Primary ovarian insufficiency(POI) is a condition in which ovaries of affected women don’t work normally. POI can cause hot flashes, fertility problems, and irregular or no menstrual cycles and also reduced bone mineral density, which can lead to osteoporosis and bone fractures.
POI affects 1 in 100 women by age 40. With no apparent cause, the ovaries of affected women don’t work normally. They stop regularly releasing eggs and produce low levels of reproductive hormones, including estradiol (a type of estrogen) and testosterone (a predominantly male hormone that is also produced by women in smaller amounts).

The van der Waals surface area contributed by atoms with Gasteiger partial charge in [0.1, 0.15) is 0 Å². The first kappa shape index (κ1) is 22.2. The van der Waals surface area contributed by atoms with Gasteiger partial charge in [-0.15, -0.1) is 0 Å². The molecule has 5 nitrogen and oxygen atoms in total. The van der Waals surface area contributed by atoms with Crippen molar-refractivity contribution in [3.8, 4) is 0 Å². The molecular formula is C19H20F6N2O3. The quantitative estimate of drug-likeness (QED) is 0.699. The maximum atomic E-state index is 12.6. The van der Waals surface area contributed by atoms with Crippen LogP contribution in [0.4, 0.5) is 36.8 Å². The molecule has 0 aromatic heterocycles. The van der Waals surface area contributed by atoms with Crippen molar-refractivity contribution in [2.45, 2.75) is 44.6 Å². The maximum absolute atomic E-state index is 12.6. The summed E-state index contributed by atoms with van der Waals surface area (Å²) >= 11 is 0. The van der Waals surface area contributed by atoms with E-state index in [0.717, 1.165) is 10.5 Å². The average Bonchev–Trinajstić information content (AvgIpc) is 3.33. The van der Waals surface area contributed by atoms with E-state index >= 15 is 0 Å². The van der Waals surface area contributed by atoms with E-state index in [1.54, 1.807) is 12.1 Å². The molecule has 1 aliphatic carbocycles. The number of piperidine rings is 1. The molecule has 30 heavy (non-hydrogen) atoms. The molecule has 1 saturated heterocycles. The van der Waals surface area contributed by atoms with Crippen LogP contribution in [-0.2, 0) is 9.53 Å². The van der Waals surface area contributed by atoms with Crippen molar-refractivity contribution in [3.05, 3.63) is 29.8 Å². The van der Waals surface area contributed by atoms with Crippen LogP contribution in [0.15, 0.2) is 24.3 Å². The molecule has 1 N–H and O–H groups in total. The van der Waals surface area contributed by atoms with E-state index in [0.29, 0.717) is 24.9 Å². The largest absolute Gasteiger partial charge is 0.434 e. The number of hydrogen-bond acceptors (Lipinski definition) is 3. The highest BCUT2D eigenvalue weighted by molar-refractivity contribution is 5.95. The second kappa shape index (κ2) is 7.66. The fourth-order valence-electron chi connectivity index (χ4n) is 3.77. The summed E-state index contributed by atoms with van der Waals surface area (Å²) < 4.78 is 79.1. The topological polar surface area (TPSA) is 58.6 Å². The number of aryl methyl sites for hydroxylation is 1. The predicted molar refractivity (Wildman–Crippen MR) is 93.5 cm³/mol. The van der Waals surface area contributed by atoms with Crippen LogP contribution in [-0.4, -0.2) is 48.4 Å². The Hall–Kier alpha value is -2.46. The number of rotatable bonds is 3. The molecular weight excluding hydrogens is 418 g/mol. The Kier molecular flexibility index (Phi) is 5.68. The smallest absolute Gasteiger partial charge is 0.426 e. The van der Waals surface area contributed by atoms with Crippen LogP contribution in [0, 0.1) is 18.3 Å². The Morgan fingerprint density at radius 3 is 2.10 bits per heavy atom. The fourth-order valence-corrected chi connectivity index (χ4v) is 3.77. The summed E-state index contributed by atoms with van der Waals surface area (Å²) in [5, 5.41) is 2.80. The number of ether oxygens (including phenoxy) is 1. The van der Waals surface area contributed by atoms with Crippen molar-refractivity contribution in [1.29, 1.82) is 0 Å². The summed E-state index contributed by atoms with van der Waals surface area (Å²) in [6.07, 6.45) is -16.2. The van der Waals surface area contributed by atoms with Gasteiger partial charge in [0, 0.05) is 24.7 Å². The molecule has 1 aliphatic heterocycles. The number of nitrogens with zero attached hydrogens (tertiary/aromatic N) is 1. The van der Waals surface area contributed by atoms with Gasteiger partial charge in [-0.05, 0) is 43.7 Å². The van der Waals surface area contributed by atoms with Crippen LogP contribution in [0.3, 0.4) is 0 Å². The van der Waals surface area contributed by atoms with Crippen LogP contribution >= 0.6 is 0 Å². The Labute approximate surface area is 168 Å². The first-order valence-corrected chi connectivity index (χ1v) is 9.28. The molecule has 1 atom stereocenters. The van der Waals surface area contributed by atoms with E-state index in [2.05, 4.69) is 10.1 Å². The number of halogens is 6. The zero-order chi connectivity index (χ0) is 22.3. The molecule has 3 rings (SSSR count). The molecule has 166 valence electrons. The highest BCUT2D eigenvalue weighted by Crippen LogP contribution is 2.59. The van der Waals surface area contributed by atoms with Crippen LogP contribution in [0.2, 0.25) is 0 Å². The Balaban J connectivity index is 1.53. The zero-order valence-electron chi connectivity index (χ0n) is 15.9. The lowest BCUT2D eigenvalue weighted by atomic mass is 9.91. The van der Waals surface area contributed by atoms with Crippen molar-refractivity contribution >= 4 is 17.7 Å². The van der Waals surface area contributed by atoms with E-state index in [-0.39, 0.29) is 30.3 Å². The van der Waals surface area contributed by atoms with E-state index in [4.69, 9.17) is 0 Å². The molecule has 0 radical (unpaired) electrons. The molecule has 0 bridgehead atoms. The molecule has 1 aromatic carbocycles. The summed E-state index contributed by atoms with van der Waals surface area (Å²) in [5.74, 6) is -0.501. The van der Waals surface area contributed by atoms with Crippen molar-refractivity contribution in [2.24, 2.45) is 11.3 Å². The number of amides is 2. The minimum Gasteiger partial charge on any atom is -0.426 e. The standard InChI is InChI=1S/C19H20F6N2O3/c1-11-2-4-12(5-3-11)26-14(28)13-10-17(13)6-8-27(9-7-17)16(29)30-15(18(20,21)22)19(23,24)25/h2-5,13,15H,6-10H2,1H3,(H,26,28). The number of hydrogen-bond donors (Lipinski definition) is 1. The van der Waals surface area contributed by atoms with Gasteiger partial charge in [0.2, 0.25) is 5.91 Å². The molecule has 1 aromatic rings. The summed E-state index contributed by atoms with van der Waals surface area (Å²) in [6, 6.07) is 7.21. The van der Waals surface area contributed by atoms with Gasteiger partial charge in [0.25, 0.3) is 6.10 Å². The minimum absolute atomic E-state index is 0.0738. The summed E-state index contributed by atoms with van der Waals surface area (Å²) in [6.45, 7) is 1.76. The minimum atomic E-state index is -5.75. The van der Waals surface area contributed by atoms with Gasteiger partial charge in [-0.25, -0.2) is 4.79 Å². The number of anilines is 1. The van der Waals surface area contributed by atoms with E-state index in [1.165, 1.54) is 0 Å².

Hormone replacement therapy regimens have been well studied and optimized to improve bone health in postmenopausal women. But there has been limited research on the effects of these therapies in younger women.
A team led by Drs. Vaishali B. Popat and Lawrence M. Nelson of NIH’s Eunice Kennedy Shriver National Institute of Child Health and Human Development (NICHD) tested the effects of hormone replacement therapy on bone health in young women with POI. The trial was done at NIH’s Clinical Center in Bethesda, Maryland.
This study showed that not only could hormone treatment reduce the rate at which women with POI lose bone mineral density, but it could actually restore bone density to normal levels, Nelson adds.